I have long pondered the final words I quoted at the head of this post: “who knows — our grief may hold our greatest hope.” How can this be? How can somebody’s death, the very definition of a negative, possibly translate into a positive? Here’s how: after the event, you can choose either to recoil from the massive injustice before you, climbing into a black hole, or else you can strike out boldly, creatively, right back in its face. The “hope” lies in the second option, in the refusal to knuckle under, in the bright gambit of meaning-making in whatever highly personal form may take.

A few practical tips

Don’t rush yourself. Breathe. Let the process come to you. It took me a year of wandering in the forest. There will come a day when you abruptly recognize your path forward.

Once you embark on this path, never be hard on yourself. There are no wrong words, not in the early flow. Everything is tentative and tender here, improvisational, free for later amendment.

Make sure to stay in close touch with your loved one now, as you write, just as before they left the planet. Even across the ultimate boundary, this really works. Talk to them. Listen to them. Whether or not you believe in literal communication with the departed, your own private, quirky brand of conversation will serve you.

At a certain point, after you have drafted your book, you will want to take the critical turn, seeking feedback from trusted readers. This is the all-important sculpting phase in which your project evolves from pure expression, in a vacuum, into a honed and fully realized work of literary art.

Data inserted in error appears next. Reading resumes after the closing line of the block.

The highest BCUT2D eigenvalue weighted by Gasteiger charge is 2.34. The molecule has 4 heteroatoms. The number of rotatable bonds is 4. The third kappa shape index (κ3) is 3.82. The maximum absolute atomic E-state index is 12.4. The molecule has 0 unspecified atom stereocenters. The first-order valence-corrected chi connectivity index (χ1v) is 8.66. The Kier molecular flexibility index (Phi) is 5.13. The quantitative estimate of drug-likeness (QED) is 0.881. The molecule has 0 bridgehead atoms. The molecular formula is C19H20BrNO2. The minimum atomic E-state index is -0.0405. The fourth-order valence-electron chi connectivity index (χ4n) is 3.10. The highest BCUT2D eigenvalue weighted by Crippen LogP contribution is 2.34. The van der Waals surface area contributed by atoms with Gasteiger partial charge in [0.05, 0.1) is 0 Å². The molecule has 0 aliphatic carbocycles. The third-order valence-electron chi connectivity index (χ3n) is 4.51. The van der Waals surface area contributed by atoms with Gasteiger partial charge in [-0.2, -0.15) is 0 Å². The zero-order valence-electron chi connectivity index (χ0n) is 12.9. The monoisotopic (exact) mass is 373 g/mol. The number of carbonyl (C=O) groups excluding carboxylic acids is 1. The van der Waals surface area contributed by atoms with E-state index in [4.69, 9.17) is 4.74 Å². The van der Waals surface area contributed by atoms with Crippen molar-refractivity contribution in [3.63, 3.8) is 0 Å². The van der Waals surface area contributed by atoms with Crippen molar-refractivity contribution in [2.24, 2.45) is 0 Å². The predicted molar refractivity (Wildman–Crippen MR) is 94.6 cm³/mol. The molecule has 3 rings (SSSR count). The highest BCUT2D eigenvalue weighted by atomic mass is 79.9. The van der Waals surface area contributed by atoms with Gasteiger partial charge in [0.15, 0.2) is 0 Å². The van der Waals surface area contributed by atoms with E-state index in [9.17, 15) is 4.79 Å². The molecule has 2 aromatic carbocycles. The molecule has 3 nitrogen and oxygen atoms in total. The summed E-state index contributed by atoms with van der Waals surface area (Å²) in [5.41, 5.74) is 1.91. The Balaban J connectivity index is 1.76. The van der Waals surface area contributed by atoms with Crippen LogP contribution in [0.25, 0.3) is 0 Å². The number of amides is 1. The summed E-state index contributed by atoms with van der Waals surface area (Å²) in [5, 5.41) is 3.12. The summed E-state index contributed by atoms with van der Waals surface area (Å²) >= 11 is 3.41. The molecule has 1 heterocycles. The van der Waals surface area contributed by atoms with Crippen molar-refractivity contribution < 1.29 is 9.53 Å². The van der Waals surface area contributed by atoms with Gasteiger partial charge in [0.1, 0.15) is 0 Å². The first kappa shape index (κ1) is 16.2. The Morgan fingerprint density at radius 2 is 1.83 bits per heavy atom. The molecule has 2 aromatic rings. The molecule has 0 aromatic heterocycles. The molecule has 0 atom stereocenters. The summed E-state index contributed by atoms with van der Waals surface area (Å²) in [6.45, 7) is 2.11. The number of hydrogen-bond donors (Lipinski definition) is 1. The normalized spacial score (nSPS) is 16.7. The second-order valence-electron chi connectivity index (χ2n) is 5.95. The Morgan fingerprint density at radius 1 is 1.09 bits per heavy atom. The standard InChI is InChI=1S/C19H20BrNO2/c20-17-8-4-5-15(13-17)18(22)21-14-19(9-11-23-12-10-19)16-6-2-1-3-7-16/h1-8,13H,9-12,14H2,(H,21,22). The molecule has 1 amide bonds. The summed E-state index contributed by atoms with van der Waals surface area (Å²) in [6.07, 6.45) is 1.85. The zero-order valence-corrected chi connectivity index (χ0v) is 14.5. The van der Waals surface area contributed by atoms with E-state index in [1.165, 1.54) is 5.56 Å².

Before, all you had to worry about was being true to yourself and to your loved one. Now, you turn your attention to a third party— the reader. This requires welcoming a stranger into an extremely intimate circle. It’s hard but necessary. Such a radical shift calls for an equally radical humility, a craving for rigorous and constructive criticism that has the best interests of your book at heart.

When I was finishing my memoir and preparing it for publication, I often worried that putting the book out into the world might be exploiting Brigid and her early death. She'd already wound up inside a box; was I now placing her inside another, packaging her life and personhood for public consumption? I finally came to the recognition, however, that this natural misgiving would rise to the level of a real problem only if my portrait of her were false. I had done everything in my power to make it genuine, to capture something of her essence like lightning in a bottle, to let her be appreciated and known in these pages, and to faithfully render, as well, my own groping efforts to keep hold of her on some level.

I had to believe that readers existed out there who were experiencing similar pain and emptiness, people for whom my small contribution to the literature of loss might offer much-needed comfort in commiseration — and a valuable insight or two.